A Comparative Study of Two Transition Zone Models in Heat Transfer Predictions

[+] Author and Article Information
P. M. Byvaltsev

First Department, Mechanical Engineering Research Laboratory, Hitachi, Ltd., 502 Kandatsu, Tsuchiura, Ibaraki 300-0013, Japane-mail: petr@merl.Hitachi.co.jp

K. Kawaike

Gas Turbine Department, Power and Industrial Systems R&D Laboratory, Hitachi, Ltd., 832-2 Horiguchi, Hitachinaka, Ibaraki 312-0034, Japane-mail: kazuhiko_kawaike@pis.Hitachi.co.jp

J. Turbomach 127(1), 230-239 (Feb 09, 2005) (10 pages) doi:10.1115/1.1731446 History: Received October 15, 2003; Revised November 09, 2003; Online February 09, 2005
Copyright © 2005 by ASME
Your Session has timed out. Please sign back in to continue.


Narasimha,  R., 1985, “The Laminar-Turbulent Transition Zone in the Boundary Layer,” Prog. Aerosp. Sci., 22, pp. 29–80.
Mayle,  R.E., 1991, “The Role of Laminar-Turbulent Transition in Gas Turbine Engines,” ASME J. Turbomach., 113, pp. 509–537.
Westin,  K.J.A., and Henkes,  R.A.W.M., 1997, “Application of Turbulence Models to Bypass Transition,” ASME J. Fluids Eng., 119, pp. 859–866.
Cho,  J.R., and Chung,  M.K., 1992, “A k-ε-γ Equation Turbulence Model,” J. Fluid Mech., 237, pp. 301–322.
Steelant,  J., and Dick,  E., 2001, “Modeling of Laminar-Turbulent Transition for High Freestream Turbulence,” ASME J. Fluids Eng., 123, pp. 22–30.
Suzen,  Y.B., and Huang,  P.G., 2000, “Modeling of Flow Transition Using an Intermittency Transport Equation,” ASME J. Fluids Eng., 122, pp. 273–284.
Solomon,  W.J., Walker,  G.J., and Gostelow,  J.P., 1996, “Transition Length Prediction for Flows With Rapidly Changing Pressure Gradients,” ASME J. Turbomach., 118, pp. 744–751.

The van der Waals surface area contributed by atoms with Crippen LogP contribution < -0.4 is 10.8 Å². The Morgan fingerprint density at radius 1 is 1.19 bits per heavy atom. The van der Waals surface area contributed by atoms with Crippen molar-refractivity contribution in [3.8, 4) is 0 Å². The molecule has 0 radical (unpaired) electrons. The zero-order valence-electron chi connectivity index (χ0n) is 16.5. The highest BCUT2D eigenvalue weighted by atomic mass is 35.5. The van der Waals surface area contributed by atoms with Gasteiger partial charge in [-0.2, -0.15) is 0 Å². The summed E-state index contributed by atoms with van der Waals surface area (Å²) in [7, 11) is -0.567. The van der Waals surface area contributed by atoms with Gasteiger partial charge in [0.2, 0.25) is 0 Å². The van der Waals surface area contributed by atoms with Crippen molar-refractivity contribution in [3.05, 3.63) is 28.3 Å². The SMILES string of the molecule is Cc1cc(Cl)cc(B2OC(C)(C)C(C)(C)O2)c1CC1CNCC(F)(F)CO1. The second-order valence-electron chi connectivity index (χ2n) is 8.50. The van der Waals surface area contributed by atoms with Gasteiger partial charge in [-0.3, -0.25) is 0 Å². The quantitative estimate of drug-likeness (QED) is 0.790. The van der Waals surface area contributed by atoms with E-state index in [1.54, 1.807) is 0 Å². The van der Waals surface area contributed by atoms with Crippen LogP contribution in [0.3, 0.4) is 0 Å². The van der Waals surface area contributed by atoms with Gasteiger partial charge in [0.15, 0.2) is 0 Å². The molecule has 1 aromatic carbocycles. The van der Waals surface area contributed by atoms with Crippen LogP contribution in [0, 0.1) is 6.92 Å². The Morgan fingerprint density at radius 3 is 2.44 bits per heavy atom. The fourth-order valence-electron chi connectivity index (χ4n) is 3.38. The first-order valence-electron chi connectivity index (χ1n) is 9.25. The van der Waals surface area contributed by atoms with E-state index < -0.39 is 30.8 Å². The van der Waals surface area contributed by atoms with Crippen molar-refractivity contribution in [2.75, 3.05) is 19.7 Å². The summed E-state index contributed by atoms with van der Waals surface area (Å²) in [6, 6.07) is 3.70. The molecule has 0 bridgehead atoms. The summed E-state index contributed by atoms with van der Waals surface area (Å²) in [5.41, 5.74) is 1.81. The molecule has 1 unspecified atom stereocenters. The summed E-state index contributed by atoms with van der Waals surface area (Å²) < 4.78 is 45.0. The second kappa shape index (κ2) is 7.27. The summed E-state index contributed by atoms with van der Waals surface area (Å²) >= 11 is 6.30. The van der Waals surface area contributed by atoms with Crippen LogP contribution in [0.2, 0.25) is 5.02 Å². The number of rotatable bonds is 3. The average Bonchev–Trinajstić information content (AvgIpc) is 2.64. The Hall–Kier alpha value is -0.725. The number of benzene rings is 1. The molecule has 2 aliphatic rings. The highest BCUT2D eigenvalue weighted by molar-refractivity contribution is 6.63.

Emmons,  H.W., 1951, “The Laminar-Turbulent Transition in a Boundary Layer—Part I,” J. Aerosp. Sci., 18, pp. 490–498.
Narasimha,  R., 1957, “On the Distribution of Intermittency in the Transition Region of a Boundary Layer,” J. Aerosp. Sci., 24(9), pp. 711–712.
Chen,  K.K., and Thyson,  N.A., 1971, “Extension of Emmons’ Spot Theory to Flows on Blunt Bodies,” AIAA J., 9, pp. 821–825.
Gostelow,  J.P., Blunden,  A.R., and Walker,  G.J., 1994, “Effects of Free-Stream Turbulence and Adverse Pressure Gradients on Boundary Layer Transition,” ASME J. Turbomach., 116, pp. 392–404.
Gostelow,  J.P., Melwani,  N., and Walker,  G.J., 1996, “Effects of Streamwise Pressure Gradient on Turbulent Spot Development,” ASME J. Turbomach., 118, pp. 737–743.
Fraser,  C.J., Higazy,  M.G., and Milne,  J.S., 1994, “End-Stage Boundary Layer Transition Models for Engineering Calculations,” Proc. Inst. Mech. Eng., Part C: J. Mech. Eng. Sci., 208, pp. 47–58.
Byvaltsev, P.M., and Nagashima, T., 2001, “Heat Transfer Prediction for Transitional Boundary Layer Flows at the Turbine Blade Surface,” Some Aero-Thermo-Fluid Aspects in Airbreathing Propulsion, Proceedings of Japan-Russia Seminars on Specialized Aspects in Aerospace Propulsion Research, University of Tokyo and CIAM (1995–1998), T. Nagashima and M. Ivanov, eds., Central Institute of Aviation Motors, Moscow, pp. 204–226.
Byvaltsev,  P.M., and Nagashima,  T., 1998, “Correlation of Numerical and Experimental Heat Transfer Data at the Turbine Blade Surface,” JSME Int. J., Ser., 41(1), pp. 191–199.
Johnson,  D.A., and King,  L.S., 1990, “A Mathematically Simple Turbulence Closure Model for Attached and Separated Turbulent Boundary Layers,” AIAA J., 28(11), pp. 2000–2003.